Even travel, once one of our great joys, would be a constant reminder of her absence. We were thrown together all the time overseas. But that kind of adventure — that once brought us so close — would now make this solitude even starker.

So I sit in the house alone, eating takeout and trying to work on my projects. Some art, a photograph, a piece of writing. It’s all completely pointless. No one is going to look at them, appreciate them, or even care that I’ve done them. Why do I bother? Just to pass the time? Waiting around to die.

Every once in a while the phone rings. One of the boys checking up on me, or some friend who has promised to “be there” for me. I have to lick my lips before I speak. They are stuck together from disuse. I’m glad to hear from people, of course, to break up the long day. But I can’t help feeling that I’m a burden. The guy who’s alone, with whom we should spend some time. Practically all of the friends I have were made through her. I was part of the bargain: you had a put up with the husband. Now that she’s gone and I’m the whole ball of wax, it has to be far less appealing. And the smell of death is on me. I am more than ever a pariah.

My life has become a sort of minimum security prison. I can come and go, but some places, some activities are off limits. And I’m definitely trapped, no way to get out. Life sentence with no parole. There are times when the realization that I can never speak with her again fills me with panic. Like claustrophobia, it makes me jump out of my chair. Pacing empty halls in the house where we once lived, I wish there were some way I could join her. But, how? I’m far too much of a coward for suicide. So for now I’m stuck here, like a refugee longing for distant shores that can only be imagined. Will I find her there?

There are times when anger overflows and I break down, swearing out loud in these empty rooms at the god that did this to us. This senseless thing. I call it a coward as it crouches in hiding, wanting to anger it, to make it strike me down, too. But it is too cruel to do that to me now. It’s going to make me wait.

The Metaphysics of Facebook

Informational Satori is upon us. We can all leave, now.

Dried flowers on the beach

Some people post stuff eighty times a day on Facebook, you get buried under their pictures of babies and food, their petitions and political outrage. Some people hardly ever post: once a year, someone tags them at a barbecue. I suppose I fall somewhere in between. Mostly I keep stuff to myself, because I figure no one gives a shit anyway. But every once in a while, I am motivated to share something or other that resonates within my particular universe.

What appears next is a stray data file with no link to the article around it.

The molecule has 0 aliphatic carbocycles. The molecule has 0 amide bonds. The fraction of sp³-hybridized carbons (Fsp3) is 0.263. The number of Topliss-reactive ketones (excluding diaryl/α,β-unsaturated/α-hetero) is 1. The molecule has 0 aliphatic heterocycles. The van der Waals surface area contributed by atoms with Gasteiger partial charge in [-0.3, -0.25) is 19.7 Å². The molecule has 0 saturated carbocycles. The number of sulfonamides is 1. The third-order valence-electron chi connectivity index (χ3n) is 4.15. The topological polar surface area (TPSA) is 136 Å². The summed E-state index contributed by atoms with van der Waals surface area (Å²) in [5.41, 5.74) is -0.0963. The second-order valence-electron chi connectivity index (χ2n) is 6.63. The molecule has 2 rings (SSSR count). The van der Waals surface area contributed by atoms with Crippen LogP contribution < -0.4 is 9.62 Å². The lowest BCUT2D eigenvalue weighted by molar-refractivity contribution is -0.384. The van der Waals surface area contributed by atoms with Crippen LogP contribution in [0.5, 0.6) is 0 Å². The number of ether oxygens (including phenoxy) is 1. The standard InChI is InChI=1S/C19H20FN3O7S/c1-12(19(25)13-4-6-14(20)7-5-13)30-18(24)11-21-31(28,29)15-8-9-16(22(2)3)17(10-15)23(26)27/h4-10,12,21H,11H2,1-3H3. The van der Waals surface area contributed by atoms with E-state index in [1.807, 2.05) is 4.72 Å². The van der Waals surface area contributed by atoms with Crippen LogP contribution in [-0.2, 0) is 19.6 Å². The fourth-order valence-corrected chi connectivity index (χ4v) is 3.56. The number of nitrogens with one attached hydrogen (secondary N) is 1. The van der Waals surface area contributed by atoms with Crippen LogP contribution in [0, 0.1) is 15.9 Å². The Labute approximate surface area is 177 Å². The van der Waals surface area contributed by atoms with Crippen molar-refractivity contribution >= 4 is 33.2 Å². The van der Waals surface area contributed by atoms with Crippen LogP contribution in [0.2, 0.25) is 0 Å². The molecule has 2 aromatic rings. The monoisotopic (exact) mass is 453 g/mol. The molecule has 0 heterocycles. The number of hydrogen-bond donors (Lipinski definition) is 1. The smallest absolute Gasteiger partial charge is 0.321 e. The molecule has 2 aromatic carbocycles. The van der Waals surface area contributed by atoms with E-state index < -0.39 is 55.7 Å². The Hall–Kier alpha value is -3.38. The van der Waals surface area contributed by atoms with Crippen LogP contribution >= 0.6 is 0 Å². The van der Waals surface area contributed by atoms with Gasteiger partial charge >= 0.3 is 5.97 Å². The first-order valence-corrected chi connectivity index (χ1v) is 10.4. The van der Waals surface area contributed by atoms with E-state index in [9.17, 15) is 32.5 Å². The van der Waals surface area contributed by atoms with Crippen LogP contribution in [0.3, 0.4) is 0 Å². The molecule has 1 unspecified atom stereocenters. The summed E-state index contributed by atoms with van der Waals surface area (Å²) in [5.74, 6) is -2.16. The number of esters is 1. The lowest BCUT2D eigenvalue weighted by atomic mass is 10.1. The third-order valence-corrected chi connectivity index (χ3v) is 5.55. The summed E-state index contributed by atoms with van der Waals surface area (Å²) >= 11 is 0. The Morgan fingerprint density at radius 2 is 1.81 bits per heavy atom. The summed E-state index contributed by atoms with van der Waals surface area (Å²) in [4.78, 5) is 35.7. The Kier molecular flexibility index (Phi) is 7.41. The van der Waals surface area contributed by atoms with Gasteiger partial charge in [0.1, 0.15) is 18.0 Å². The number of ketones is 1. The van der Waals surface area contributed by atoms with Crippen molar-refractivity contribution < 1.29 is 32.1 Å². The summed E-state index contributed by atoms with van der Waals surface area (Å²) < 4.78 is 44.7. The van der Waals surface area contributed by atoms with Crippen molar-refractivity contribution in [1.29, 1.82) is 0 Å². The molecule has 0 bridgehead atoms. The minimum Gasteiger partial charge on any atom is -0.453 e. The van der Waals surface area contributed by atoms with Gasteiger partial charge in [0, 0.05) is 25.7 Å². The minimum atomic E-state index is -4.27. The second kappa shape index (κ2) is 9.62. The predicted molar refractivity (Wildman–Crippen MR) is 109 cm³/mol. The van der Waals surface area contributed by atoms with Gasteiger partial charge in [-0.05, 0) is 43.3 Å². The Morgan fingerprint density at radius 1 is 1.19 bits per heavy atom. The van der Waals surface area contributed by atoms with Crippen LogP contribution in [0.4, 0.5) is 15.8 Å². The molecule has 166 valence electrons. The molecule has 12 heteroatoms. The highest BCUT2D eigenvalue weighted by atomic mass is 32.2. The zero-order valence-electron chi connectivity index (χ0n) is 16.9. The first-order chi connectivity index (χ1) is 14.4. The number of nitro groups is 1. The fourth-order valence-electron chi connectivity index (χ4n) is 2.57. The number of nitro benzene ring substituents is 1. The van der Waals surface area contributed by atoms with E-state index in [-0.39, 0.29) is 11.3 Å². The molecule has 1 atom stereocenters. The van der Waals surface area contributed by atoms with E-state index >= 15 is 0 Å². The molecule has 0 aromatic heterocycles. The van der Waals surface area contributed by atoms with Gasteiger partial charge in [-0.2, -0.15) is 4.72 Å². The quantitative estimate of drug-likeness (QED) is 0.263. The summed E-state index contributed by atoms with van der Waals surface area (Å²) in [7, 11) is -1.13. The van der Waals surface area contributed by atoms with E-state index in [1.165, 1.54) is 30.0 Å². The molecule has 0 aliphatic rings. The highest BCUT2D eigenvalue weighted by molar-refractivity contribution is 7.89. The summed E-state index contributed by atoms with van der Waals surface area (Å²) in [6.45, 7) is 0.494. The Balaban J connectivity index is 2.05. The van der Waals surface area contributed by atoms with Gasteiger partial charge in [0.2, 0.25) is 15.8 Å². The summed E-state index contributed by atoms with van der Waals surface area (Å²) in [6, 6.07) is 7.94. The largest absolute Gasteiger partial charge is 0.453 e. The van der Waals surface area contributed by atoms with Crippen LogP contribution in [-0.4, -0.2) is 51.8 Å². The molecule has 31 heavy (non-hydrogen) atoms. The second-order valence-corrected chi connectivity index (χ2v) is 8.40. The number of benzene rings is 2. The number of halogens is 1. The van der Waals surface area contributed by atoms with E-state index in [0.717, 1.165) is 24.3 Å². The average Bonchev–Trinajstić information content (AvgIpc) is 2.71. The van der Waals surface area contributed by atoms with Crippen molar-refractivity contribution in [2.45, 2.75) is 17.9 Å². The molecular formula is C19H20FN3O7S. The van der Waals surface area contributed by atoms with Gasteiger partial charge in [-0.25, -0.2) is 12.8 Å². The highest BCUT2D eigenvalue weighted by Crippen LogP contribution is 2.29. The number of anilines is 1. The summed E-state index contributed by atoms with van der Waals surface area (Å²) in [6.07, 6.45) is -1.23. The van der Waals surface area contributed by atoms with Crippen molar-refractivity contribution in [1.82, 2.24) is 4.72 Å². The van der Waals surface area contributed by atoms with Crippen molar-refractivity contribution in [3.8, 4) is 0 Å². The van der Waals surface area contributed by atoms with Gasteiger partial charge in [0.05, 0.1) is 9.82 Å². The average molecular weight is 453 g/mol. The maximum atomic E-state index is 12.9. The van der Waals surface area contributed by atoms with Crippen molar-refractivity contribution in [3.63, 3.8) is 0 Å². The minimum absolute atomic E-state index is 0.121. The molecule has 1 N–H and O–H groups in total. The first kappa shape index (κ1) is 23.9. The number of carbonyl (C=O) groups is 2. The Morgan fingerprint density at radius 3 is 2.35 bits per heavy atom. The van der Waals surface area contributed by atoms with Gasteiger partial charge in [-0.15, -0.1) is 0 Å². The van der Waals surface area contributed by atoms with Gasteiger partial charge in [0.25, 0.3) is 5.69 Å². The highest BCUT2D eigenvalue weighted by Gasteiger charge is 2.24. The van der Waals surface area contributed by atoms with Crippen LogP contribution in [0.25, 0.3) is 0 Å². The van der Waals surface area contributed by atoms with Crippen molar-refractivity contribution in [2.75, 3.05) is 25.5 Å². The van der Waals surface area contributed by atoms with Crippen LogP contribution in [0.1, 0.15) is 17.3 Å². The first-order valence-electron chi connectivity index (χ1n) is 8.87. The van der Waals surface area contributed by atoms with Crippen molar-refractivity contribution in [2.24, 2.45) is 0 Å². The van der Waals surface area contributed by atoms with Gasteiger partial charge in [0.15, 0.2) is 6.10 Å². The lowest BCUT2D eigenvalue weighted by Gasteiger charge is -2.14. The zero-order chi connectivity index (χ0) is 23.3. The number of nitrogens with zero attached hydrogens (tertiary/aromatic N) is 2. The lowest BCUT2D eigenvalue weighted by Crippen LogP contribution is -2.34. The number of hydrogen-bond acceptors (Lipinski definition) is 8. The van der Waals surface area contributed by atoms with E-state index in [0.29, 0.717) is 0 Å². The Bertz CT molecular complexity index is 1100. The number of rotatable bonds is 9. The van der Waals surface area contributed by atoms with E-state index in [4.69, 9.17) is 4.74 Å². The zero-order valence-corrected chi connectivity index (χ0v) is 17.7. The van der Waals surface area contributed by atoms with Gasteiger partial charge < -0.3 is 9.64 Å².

These posts occasionally provoke a few comments, but sometimes they do not. My universe resonates differently from every one else’s. Perhaps someone is lurking, reading with indifference or even disdain, insufficiently moved even to Like. Or maybe there’s no one there at all.

The internet encourages us to surround ourselves with spheres of interest which become more narrow and exclusive with time. And as we age, as our friends dwindle and die, those that remain go their own ways into their own spheres. Perhaps there is no longer any overlap. At first, I despaired at this thought.

I asked myself, if I post something on Facebook and no one reads it, did it really happen? Or is it, like the tree falling in the forest, some sort of Schroedinger conundrum into which my life has fallen. I can look and verify that the post is there, of course, but maybe that’s part of the same hallucination. And if you were to look, you would play the role of the cat, reducing possibilities.

But then I realized that this open-ended flow is, in fact, a sort of informational satori: information for its own sake. The info-verse swirls around me, and I seek silent illumination, no longer burdened by the need to actually interact with others. As more and more of my posts elicit no response, I approach digital Nirvana.

People — Friends — are no longer necessary. We live in a world where I can post a message that no one will read while, at the same time, a marketer’s robot caller is leaving a message on my answering machine that no one will listen to. The informational loops exist without us, and will continue to exist long after we are gone.